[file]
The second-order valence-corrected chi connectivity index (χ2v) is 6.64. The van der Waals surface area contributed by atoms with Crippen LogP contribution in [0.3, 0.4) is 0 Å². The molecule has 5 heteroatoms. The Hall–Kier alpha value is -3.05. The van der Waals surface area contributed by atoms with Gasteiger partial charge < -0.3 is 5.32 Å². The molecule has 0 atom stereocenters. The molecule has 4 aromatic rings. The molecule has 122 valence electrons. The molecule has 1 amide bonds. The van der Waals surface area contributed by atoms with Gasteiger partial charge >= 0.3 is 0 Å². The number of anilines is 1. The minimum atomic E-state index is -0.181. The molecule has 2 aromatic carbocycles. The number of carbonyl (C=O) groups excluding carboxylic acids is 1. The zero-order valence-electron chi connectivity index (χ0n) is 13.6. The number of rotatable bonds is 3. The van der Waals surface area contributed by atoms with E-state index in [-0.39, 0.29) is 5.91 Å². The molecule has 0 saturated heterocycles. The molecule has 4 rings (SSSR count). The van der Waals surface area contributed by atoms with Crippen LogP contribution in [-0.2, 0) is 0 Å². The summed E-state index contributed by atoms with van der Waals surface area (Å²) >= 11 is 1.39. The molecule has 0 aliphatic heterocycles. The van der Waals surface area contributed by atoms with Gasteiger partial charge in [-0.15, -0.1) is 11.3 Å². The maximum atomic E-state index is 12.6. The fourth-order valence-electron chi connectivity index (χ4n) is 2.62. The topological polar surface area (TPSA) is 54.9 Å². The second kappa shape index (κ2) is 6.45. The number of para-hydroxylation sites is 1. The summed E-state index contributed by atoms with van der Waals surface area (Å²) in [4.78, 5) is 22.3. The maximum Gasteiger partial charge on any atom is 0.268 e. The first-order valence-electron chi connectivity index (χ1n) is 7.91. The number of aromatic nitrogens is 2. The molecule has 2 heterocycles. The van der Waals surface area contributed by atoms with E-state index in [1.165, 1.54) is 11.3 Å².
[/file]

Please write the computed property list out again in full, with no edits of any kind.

The second-order valence-corrected chi connectivity index (χ2v) is 6.64. The van der Waals surface area contributed by atoms with Crippen LogP contribution in [0.3, 0.4) is 0 Å². The molecule has 5 heteroatoms. The Hall–Kier alpha value is -3.05. The van der Waals surface area contributed by atoms with Gasteiger partial charge < -0.3 is 5.32 Å². The molecule has 0 atom stereocenters. The molecule has 4 aromatic rings. The molecule has 122 valence electrons. The molecule has 1 amide bonds. The van der Waals surface area contributed by atoms with Gasteiger partial charge >= 0.3 is 0 Å². The number of anilines is 1. The minimum atomic E-state index is -0.181. The molecule has 2 aromatic carbocycles. The number of carbonyl (C=O) groups excluding carboxylic acids is 1. The zero-order valence-electron chi connectivity index (χ0n) is 13.6. The number of rotatable bonds is 3. The van der Waals surface area contributed by atoms with E-state index in [-0.39, 0.29) is 5.91 Å². The molecule has 0 saturated heterocycles. The molecule has 4 rings (SSSR count). The van der Waals surface area contributed by atoms with Crippen LogP contribution in [-0.2, 0) is 0 Å². The summed E-state index contributed by atoms with van der Waals surface area (Å²) >= 11 is 1.39. The molecule has 0 aliphatic heterocycles. The van der Waals surface area contributed by atoms with Gasteiger partial charge in [-0.15, -0.1) is 11.3 Å². The maximum atomic E-state index is 12.6. The fourth-order valence-electron chi connectivity index (χ4n) is 2.62. The topological polar surface area (TPSA) is 54.9 Å². The second kappa shape index (κ2) is 6.45. The number of para-hydroxylation sites is 1. The summed E-state index contributed by atoms with van der Waals surface area (Å²) in [4.78, 5) is 22.3. The maximum Gasteiger partial charge on any atom is 0.268 e. The first-order valence-electron chi connectivity index (χ1n) is 7.91. The number of aromatic nitrogens is 2. The molecule has 2 heterocycles. The van der Waals surface area contributed by atoms with E-state index in [1.165, 1.54) is 11.3 Å².